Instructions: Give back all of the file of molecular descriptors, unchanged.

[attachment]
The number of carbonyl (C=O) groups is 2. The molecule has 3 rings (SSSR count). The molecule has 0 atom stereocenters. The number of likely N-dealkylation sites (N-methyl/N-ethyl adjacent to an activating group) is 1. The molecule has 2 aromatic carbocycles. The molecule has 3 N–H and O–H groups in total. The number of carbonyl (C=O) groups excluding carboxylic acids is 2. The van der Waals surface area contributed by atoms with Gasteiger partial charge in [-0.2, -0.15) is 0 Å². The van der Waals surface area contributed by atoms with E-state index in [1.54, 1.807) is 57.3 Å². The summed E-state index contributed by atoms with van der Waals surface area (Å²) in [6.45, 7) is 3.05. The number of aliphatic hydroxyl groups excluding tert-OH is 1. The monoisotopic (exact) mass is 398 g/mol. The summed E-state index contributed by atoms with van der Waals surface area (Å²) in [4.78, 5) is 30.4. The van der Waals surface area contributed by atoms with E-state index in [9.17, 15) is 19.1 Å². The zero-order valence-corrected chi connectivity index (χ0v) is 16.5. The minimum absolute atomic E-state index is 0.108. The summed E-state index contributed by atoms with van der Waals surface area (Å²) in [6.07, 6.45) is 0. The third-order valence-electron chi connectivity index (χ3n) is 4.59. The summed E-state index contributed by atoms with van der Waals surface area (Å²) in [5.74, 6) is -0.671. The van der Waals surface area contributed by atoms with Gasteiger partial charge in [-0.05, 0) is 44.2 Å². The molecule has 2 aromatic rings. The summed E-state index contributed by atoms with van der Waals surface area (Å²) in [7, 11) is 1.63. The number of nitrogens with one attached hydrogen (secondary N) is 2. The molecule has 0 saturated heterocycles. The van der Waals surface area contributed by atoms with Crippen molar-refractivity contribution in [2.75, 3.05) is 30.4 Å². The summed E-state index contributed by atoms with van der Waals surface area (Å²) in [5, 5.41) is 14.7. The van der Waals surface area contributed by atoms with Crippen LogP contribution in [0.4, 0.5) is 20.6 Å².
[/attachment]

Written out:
The number of carbonyl (C=O) groups is 2. The molecule has 3 rings (SSSR count). The molecule has 0 atom stereocenters. The number of likely N-dealkylation sites (N-methyl/N-ethyl adjacent to an activating group) is 1. The molecule has 2 aromatic carbocycles. The molecule has 3 N–H and O–H groups in total. The number of carbonyl (C=O) groups excluding carboxylic acids is 2. The van der Waals surface area contributed by atoms with Gasteiger partial charge in [-0.2, -0.15) is 0 Å². The van der Waals surface area contributed by atoms with E-state index in [1.54, 1.807) is 57.3 Å². The summed E-state index contributed by atoms with van der Waals surface area (Å²) in [6.45, 7) is 3.05. The number of aliphatic hydroxyl groups excluding tert-OH is 1. The monoisotopic (exact) mass is 398 g/mol. The summed E-state index contributed by atoms with van der Waals surface area (Å²) in [4.78, 5) is 30.4. The van der Waals surface area contributed by atoms with E-state index in [9.17, 15) is 19.1 Å². The zero-order valence-corrected chi connectivity index (χ0v) is 16.5. The minimum absolute atomic E-state index is 0.108. The summed E-state index contributed by atoms with van der Waals surface area (Å²) in [6.07, 6.45) is 0. The third-order valence-electron chi connectivity index (χ3n) is 4.59. The summed E-state index contributed by atoms with van der Waals surface area (Å²) in [5.74, 6) is -0.671. The van der Waals surface area contributed by atoms with Gasteiger partial charge in [-0.05, 0) is 44.2 Å². The molecule has 2 aromatic rings. The summed E-state index contributed by atoms with van der Waals surface area (Å²) in [7, 11) is 1.63. The number of nitrogens with one attached hydrogen (secondary N) is 2. The molecule has 0 saturated heterocycles. The van der Waals surface area contributed by atoms with Crippen molar-refractivity contribution in [2.75, 3.05) is 30.4 Å². The summed E-state index contributed by atoms with van der Waals surface area (Å²) in [5, 5.41) is 14.7. The van der Waals surface area contributed by atoms with Crippen LogP contribution in [0.4, 0.5) is 20.6 Å².